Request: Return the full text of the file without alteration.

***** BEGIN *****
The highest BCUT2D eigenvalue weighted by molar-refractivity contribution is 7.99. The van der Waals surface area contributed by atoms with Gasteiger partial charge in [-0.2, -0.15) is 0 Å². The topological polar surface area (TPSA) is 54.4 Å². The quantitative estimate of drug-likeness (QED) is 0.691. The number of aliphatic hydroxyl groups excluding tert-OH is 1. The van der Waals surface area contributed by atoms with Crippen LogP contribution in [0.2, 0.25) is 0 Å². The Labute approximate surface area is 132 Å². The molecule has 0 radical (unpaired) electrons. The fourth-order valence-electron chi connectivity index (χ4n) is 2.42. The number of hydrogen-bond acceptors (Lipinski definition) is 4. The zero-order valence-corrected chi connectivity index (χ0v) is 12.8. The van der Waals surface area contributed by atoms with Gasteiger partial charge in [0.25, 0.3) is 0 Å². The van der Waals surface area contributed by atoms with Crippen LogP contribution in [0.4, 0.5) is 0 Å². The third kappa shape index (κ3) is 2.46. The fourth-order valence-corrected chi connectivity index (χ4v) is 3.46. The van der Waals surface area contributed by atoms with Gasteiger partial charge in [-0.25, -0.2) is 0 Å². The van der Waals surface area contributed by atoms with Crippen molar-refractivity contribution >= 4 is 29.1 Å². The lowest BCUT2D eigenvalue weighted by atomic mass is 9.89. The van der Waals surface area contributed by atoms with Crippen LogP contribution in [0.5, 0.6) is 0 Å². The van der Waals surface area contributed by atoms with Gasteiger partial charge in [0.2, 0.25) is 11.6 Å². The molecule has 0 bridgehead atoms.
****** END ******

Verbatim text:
The highest BCUT2D eigenvalue weighted by molar-refractivity contribution is 7.99. The van der Waals surface area contributed by atoms with Gasteiger partial charge in [-0.2, -0.15) is 0 Å². The topological polar surface area (TPSA) is 54.4 Å². The quantitative estimate of drug-likeness (QED) is 0.691. The number of aliphatic hydroxyl groups excluding tert-OH is 1. The van der Waals surface area contributed by atoms with Crippen LogP contribution in [0.2, 0.25) is 0 Å². The Labute approximate surface area is 132 Å². The molecule has 0 radical (unpaired) electrons. The fourth-order valence-electron chi connectivity index (χ4n) is 2.42. The number of hydrogen-bond acceptors (Lipinski definition) is 4. The zero-order valence-corrected chi connectivity index (χ0v) is 12.8. The van der Waals surface area contributed by atoms with Gasteiger partial charge in [0.25, 0.3) is 0 Å². The van der Waals surface area contributed by atoms with Crippen LogP contribution in [0.4, 0.5) is 0 Å². The third kappa shape index (κ3) is 2.46. The fourth-order valence-corrected chi connectivity index (χ4v) is 3.46. The van der Waals surface area contributed by atoms with Gasteiger partial charge in [-0.25, -0.2) is 0 Å². The van der Waals surface area contributed by atoms with Crippen molar-refractivity contribution >= 4 is 29.1 Å². The lowest BCUT2D eigenvalue weighted by atomic mass is 9.89. The van der Waals surface area contributed by atoms with Crippen LogP contribution in [0.5, 0.6) is 0 Å². The van der Waals surface area contributed by atoms with Gasteiger partial charge in [0.2, 0.25) is 11.6 Å². The molecule has 0 bridgehead atoms.